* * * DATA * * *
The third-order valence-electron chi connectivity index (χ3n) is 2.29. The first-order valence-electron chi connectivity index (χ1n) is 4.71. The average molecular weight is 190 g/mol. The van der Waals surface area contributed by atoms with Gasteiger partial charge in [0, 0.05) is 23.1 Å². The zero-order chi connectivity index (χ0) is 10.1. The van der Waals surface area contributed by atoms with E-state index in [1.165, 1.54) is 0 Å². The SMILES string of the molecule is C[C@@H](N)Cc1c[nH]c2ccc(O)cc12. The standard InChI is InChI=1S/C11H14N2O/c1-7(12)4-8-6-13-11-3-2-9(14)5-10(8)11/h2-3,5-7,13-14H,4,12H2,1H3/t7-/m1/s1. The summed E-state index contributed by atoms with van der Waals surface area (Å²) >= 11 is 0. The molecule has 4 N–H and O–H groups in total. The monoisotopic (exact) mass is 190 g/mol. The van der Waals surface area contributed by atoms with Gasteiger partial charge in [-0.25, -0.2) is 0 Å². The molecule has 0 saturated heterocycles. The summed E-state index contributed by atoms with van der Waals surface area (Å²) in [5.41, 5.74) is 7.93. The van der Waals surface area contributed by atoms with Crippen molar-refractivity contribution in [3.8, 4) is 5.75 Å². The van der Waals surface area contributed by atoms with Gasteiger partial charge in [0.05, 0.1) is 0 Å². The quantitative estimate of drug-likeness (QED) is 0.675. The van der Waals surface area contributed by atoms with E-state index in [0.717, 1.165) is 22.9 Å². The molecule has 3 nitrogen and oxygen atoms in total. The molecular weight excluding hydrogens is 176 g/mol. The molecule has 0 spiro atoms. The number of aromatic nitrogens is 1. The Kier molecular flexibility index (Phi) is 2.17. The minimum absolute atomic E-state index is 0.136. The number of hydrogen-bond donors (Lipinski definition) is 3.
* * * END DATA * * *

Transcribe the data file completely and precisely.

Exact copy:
The third-order valence-electron chi connectivity index (χ3n) is 2.29. The first-order valence-electron chi connectivity index (χ1n) is 4.71. The average molecular weight is 190 g/mol. The van der Waals surface area contributed by atoms with Gasteiger partial charge in [0, 0.05) is 23.1 Å². The zero-order chi connectivity index (χ0) is 10.1. The van der Waals surface area contributed by atoms with E-state index in [1.165, 1.54) is 0 Å². The SMILES string of the molecule is C[C@@H](N)Cc1c[nH]c2ccc(O)cc12. The standard InChI is InChI=1S/C11H14N2O/c1-7(12)4-8-6-13-11-3-2-9(14)5-10(8)11/h2-3,5-7,13-14H,4,12H2,1H3/t7-/m1/s1. The summed E-state index contributed by atoms with van der Waals surface area (Å²) >= 11 is 0. The molecule has 4 N–H and O–H groups in total. The monoisotopic (exact) mass is 190 g/mol. The van der Waals surface area contributed by atoms with Gasteiger partial charge in [-0.25, -0.2) is 0 Å². The molecule has 0 saturated heterocycles. The summed E-state index contributed by atoms with van der Waals surface area (Å²) in [5.41, 5.74) is 7.93. The van der Waals surface area contributed by atoms with Crippen molar-refractivity contribution in [3.8, 4) is 5.75 Å². The van der Waals surface area contributed by atoms with Gasteiger partial charge in [0.05, 0.1) is 0 Å². The quantitative estimate of drug-likeness (QED) is 0.675. The van der Waals surface area contributed by atoms with E-state index in [0.717, 1.165) is 22.9 Å². The molecule has 3 nitrogen and oxygen atoms in total. The molecular weight excluding hydrogens is 176 g/mol. The molecule has 0 spiro atoms. The number of aromatic nitrogens is 1. The Kier molecular flexibility index (Phi) is 2.17. The minimum absolute atomic E-state index is 0.136. The number of hydrogen-bond donors (Lipinski definition) is 3.